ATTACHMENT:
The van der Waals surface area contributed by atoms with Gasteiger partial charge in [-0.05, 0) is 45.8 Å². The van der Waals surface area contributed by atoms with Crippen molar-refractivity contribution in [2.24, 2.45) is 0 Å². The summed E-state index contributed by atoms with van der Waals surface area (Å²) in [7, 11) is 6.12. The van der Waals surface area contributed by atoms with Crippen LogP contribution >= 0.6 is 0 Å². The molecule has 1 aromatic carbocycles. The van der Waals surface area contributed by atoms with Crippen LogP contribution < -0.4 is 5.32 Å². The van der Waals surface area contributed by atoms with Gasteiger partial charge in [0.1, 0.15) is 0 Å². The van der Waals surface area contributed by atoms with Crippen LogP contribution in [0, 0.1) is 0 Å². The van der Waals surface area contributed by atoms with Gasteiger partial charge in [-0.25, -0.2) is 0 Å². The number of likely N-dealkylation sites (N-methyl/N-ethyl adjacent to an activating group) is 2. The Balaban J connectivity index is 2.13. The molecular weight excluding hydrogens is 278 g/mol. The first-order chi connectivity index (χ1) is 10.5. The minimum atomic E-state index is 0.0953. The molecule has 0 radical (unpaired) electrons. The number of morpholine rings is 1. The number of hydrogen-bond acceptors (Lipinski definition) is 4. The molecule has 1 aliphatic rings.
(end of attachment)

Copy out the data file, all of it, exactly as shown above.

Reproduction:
The van der Waals surface area contributed by atoms with Gasteiger partial charge in [-0.05, 0) is 45.8 Å². The van der Waals surface area contributed by atoms with Crippen molar-refractivity contribution in [2.24, 2.45) is 0 Å². The summed E-state index contributed by atoms with van der Waals surface area (Å²) in [7, 11) is 6.12. The van der Waals surface area contributed by atoms with Crippen LogP contribution >= 0.6 is 0 Å². The molecule has 1 aromatic carbocycles. The van der Waals surface area contributed by atoms with Crippen LogP contribution < -0.4 is 5.32 Å². The van der Waals surface area contributed by atoms with Gasteiger partial charge in [0.1, 0.15) is 0 Å². The van der Waals surface area contributed by atoms with Crippen LogP contribution in [0, 0.1) is 0 Å². The van der Waals surface area contributed by atoms with Gasteiger partial charge in [-0.25, -0.2) is 0 Å². The number of likely N-dealkylation sites (N-methyl/N-ethyl adjacent to an activating group) is 2. The Balaban J connectivity index is 2.13. The molecular weight excluding hydrogens is 278 g/mol. The first-order chi connectivity index (χ1) is 10.5. The minimum atomic E-state index is 0.0953. The molecule has 0 radical (unpaired) electrons. The number of morpholine rings is 1. The number of hydrogen-bond acceptors (Lipinski definition) is 4. The molecule has 1 aliphatic rings.